A range of dried flowers and herbs

Herbal helpers: natural support during the lock down

Staying well in body and mind is key to keeping spirits up as the current crisis unfolds.

Editor Jane Garton looks inside the herbal medicine chest and shares some herbs to help boost your wellbeing the natural way.


A bunch of thyme

Rich in the volatile oil thymol, thyme has powerful antiseptic, antibiotic and anti-fungal properties. Traditionally used for coughs, throats and chest infections, it is also thought to have immune-boosting properties. Use it fresh to flavour foods or make into a soothing tea.

St John’s wort

ST John's Wort flower with bright blue sky background

We’re living in uncertain times so it’s not surprising some of us may be feeling less than cheerful, but help is at hand. Clinical trials have shown that St John’s wort aka ‘the sunshine herb’ can help alleviate mild-to-moderate depression without the side effects of more conventional antidepressants.

It is not known exactly how it works, but it is thought that the active ingredient hypericin works by prolonging the action of the brain neurotransmitter serotonin – a deficiency of which can trigger depression. Before taking any St John’s wort product always check with your GP if you are on any prescribed medication.


Dried and fresh rosemary

Living in isolation, missing family, friends and colleagues can make it hard to concentrate and focus on anything constructive, especially if you are having to work from home. The lovely garden herb rosemary is a great tension reliever and will help to lift flagging spirits. Containing compounds that help relax muscles in the digestive tract it is also thought to boost concentration and memory.  Drink it as a tea or use it to add flavour when cooking meats such as lamb.


CLose up of a cup of camomile tea surrounded by camomile flowers

Finding it hard to get to sleep, or keep on waking up in the middle of the night with worrying thoughts racing through your mind? Soothing camomile could help. Well known for its gentle soothing properties, the small golden buds of the camomile flower, contain tryptophan, an amino acid renowned for its sedative effects. Drink as a calming tea before bedtime or put a few drops of the essential oil onto your pillow.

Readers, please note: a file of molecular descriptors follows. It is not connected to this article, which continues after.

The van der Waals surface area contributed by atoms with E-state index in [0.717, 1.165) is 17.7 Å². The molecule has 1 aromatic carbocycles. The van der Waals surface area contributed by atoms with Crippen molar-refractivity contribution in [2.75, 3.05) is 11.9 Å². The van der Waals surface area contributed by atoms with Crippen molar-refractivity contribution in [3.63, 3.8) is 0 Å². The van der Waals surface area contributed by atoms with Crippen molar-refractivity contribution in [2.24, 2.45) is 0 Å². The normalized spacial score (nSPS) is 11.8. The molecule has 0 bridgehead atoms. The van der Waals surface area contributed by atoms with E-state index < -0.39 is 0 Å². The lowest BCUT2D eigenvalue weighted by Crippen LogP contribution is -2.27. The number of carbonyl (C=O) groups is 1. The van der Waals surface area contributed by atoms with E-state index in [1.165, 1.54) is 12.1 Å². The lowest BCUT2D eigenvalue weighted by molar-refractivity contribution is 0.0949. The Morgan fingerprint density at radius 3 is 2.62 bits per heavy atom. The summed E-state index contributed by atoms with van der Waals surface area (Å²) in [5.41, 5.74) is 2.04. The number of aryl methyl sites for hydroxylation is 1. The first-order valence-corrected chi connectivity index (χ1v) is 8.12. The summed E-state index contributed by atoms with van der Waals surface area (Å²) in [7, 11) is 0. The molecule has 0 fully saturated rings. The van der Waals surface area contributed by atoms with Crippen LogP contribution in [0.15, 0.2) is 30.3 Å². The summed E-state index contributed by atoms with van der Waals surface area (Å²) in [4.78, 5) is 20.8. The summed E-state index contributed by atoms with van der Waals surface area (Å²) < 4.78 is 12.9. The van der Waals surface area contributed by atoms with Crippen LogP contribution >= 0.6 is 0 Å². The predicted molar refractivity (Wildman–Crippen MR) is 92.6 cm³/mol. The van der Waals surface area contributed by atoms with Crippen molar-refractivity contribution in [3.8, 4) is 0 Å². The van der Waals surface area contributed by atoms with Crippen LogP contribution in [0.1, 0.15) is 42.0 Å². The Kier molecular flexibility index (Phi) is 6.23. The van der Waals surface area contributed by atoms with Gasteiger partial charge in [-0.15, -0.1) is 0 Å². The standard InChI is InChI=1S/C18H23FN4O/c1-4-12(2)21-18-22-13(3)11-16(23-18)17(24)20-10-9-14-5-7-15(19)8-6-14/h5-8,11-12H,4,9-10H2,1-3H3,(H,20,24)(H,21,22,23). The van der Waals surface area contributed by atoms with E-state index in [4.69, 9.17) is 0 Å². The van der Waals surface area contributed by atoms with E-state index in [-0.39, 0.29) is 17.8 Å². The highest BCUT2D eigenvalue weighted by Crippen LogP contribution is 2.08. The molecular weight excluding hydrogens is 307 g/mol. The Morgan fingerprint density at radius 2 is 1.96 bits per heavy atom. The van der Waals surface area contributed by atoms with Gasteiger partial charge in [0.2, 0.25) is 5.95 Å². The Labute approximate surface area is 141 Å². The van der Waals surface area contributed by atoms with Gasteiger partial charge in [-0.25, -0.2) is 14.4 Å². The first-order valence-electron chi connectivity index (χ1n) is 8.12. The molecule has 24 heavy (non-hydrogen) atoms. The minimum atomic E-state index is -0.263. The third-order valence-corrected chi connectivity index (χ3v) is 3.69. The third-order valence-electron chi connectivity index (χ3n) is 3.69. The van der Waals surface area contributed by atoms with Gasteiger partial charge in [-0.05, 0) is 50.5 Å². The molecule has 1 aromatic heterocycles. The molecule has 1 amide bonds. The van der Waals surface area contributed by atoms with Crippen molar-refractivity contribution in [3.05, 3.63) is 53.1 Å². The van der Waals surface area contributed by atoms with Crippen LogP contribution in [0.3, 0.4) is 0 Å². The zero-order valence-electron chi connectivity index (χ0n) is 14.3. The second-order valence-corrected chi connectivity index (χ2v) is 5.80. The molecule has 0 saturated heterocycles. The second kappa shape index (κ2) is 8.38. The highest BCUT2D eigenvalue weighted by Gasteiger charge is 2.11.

Close up of pelargonium flowers

A member of the geranium family, pelargonium has attracted a lot of attention recently as a possible natural alternative to antibiotics. Its most important benefit is its ability to help relieve symptoms of upper respiratory tract infections such as the common cold as well as to strengthen the immune system. It also displays anti-inflammatory actions. Look out for it as an ingredient in cough and cold syrups as well as in tablet or tincture form.


The valerian flower

Sometimes described as nature’s tranquiliser this is the herb to turn to help ease troubled nerves as well as mild insomnia. Valerian contains several unique substances, including valerenic acid and valeranon. They have a central nervous system and muscle relaxant action that is particularly effective for treating stress and anxiety. It is often combined with hops and passionflower, both well known for their calming properties. Try it as a bedtime tea or in tablet form.


Lavender flowers

Long known for its calming, soothing properties, this is the must-have herb to help quell those stressful moments, especially when you can’t drop off at night. In France lavender is also often used for a wide range of respiratory problems including flu, asthma and bronchitis. A few drops of the essential oil on your pillowcase will help you to sleep better. Massaging a few drops into the temples or back of neck is wonderful for relieving a headache or neck and shoulder tension. Alternatively, why not try a lavender bath. Simply add six drops of lavender oil directly to your bath to help wash away the tensions of the day.

Brew up

A range of herbal teas

Making a herbal cuppa is as easy as 1, 2, 3:

  1. Place one teaspoon of herbs or a tea bag in a mug.
  2. Pour over boiling water and steep for 10 minutes to extract maximum benefits from the herbs.
  3. Strain herbs or remove teabag and drink


All images: Shutterstock

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